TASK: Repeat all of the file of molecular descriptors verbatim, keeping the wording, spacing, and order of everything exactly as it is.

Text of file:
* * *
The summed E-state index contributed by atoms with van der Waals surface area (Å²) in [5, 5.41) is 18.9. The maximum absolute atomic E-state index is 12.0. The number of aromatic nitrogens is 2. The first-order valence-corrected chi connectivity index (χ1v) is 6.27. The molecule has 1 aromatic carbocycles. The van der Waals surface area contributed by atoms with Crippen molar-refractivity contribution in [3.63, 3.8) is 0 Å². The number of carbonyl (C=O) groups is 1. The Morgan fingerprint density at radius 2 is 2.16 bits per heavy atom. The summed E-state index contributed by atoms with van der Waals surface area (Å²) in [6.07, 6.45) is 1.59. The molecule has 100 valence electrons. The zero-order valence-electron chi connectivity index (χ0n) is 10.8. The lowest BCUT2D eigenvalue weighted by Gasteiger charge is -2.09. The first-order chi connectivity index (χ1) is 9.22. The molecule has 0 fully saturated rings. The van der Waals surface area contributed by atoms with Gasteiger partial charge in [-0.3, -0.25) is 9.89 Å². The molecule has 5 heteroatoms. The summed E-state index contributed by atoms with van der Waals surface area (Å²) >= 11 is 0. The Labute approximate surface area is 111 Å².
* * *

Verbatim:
The summed E-state index contributed by atoms with van der Waals surface area (Å²) in [5, 5.41) is 18.9. The maximum absolute atomic E-state index is 12.0. The number of aromatic nitrogens is 2. The first-order valence-corrected chi connectivity index (χ1v) is 6.27. The molecule has 1 aromatic carbocycles. The van der Waals surface area contributed by atoms with Crippen molar-refractivity contribution in [3.63, 3.8) is 0 Å². The number of carbonyl (C=O) groups is 1. The Morgan fingerprint density at radius 2 is 2.16 bits per heavy atom. The summed E-state index contributed by atoms with van der Waals surface area (Å²) in [6.07, 6.45) is 1.59. The molecule has 100 valence electrons. The zero-order valence-electron chi connectivity index (χ0n) is 10.8. The lowest BCUT2D eigenvalue weighted by Gasteiger charge is -2.09. The first-order chi connectivity index (χ1) is 9.22. The molecule has 0 fully saturated rings. The van der Waals surface area contributed by atoms with Gasteiger partial charge in [-0.3, -0.25) is 9.89 Å². The molecule has 5 heteroatoms. The summed E-state index contributed by atoms with van der Waals surface area (Å²) >= 11 is 0. The Labute approximate surface area is 111 Å².